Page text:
That said, as I mentioned in my last post, there are plenty of logic-based reasons to oppose gun control and none of them have to do with the idea that better gun access will allegedly prevent violent assaults.

Also, fuck the NRA.
I was very clear on my belief on the effectiveness of armed teachers. You seem unclear, so you may wish to re-read my post.

Belief =/= logic, is all I''m saying. Your reasons were clear enough and plausible, but still more based in emotion than logic as far as I recall. I shall try to go back and reread them later to see if I'm misremembering.

Either way the broader point remains that it's silly to imply that many/most gun owners only use only logic and reason to support their beliefs. Just because someone with a gun stopped a crime one time, or five times, or a hundred times, it is not a logical argument to claim that greater gun access = less crime. We've seen it repeatedly throughout this thread. No one has said (or can say, for that matter) "This extensive peer review study shows that school shootings happen less often and with fewer deaths in areas where most teachers carry." Instead they say "I know I would feel better sending my child to a school where the teachers were well trained and armed." That is emotion-based reasoning.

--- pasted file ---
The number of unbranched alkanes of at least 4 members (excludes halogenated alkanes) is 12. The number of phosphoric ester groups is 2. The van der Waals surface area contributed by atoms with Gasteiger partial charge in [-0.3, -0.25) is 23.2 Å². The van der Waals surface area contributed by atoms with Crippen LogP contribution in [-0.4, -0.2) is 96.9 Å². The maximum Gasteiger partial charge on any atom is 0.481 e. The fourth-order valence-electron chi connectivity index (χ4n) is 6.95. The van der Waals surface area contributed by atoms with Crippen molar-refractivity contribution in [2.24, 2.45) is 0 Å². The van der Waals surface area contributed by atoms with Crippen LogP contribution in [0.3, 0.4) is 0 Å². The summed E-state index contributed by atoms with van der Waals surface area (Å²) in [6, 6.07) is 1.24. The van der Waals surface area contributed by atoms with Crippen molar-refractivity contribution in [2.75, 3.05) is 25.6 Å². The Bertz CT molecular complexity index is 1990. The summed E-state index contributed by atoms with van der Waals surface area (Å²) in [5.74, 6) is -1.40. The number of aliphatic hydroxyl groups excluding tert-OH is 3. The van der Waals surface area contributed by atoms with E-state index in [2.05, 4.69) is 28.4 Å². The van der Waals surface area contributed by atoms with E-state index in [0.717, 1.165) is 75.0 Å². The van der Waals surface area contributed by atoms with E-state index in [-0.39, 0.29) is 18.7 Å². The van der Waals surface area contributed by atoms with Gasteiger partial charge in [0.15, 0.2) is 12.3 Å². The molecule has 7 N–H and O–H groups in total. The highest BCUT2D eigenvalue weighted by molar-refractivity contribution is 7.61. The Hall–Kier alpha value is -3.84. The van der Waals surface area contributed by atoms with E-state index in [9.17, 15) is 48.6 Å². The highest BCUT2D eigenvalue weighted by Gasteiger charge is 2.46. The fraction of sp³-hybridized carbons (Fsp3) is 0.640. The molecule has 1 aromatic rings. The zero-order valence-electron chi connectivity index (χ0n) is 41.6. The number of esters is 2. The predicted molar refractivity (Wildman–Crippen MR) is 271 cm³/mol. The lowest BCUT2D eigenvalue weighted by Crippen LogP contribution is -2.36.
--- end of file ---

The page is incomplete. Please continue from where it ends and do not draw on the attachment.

ETA - I don't mean to say the above is bad reasoning, just that you can't really claim to be more logical/objective than many pro gun control advocates. We have already established that there is relatively little reliable research out there to show how the statistics work out, so all anyone has is their biased intuition, backed up with anecdotal evidence. To be clear I am only talking about the question of whether gun access reduces violent crime.
« Last Edit: February 23, 2017, 11:49:41 AM by Lagom »

golden1

  • Handlebar Stache